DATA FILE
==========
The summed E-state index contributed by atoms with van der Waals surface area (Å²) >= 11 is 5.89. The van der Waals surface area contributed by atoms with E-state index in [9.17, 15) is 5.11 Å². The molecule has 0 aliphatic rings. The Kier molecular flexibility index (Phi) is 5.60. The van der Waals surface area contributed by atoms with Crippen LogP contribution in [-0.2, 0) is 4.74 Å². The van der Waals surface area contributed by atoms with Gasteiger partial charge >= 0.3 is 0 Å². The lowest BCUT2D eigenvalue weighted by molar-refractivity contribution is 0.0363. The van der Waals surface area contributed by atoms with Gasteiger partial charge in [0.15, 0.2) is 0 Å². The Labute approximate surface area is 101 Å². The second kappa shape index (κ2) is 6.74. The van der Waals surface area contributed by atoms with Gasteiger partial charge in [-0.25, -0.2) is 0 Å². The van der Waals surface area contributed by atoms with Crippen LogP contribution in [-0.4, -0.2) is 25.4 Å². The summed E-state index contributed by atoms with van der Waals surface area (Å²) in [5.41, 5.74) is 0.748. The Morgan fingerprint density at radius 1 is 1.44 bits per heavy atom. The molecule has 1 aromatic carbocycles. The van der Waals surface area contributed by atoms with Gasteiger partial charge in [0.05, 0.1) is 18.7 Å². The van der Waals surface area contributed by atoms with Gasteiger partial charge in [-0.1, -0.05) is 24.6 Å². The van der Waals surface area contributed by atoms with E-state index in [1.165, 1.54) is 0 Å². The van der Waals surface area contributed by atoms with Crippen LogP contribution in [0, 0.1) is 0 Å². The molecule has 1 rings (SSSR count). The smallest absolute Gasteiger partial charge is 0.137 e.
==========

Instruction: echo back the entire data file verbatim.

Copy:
The summed E-state index contributed by atoms with van der Waals surface area (Å²) >= 11 is 5.89. The van der Waals surface area contributed by atoms with E-state index in [9.17, 15) is 5.11 Å². The molecule has 0 aliphatic rings. The Kier molecular flexibility index (Phi) is 5.60. The van der Waals surface area contributed by atoms with Crippen LogP contribution in [-0.2, 0) is 4.74 Å². The van der Waals surface area contributed by atoms with Gasteiger partial charge >= 0.3 is 0 Å². The lowest BCUT2D eigenvalue weighted by molar-refractivity contribution is 0.0363. The van der Waals surface area contributed by atoms with Gasteiger partial charge in [0.15, 0.2) is 0 Å². The Labute approximate surface area is 101 Å². The second kappa shape index (κ2) is 6.74. The van der Waals surface area contributed by atoms with Gasteiger partial charge in [-0.25, -0.2) is 0 Å². The van der Waals surface area contributed by atoms with Crippen LogP contribution in [-0.4, -0.2) is 25.4 Å². The summed E-state index contributed by atoms with van der Waals surface area (Å²) in [5.41, 5.74) is 0.748. The Morgan fingerprint density at radius 1 is 1.44 bits per heavy atom. The molecule has 1 aromatic carbocycles. The van der Waals surface area contributed by atoms with Gasteiger partial charge in [0.05, 0.1) is 18.7 Å². The van der Waals surface area contributed by atoms with Gasteiger partial charge in [-0.1, -0.05) is 24.6 Å². The van der Waals surface area contributed by atoms with E-state index in [1.165, 1.54) is 0 Å². The van der Waals surface area contributed by atoms with Crippen LogP contribution in [0, 0.1) is 0 Å². The molecule has 1 rings (SSSR count). The smallest absolute Gasteiger partial charge is 0.137 e.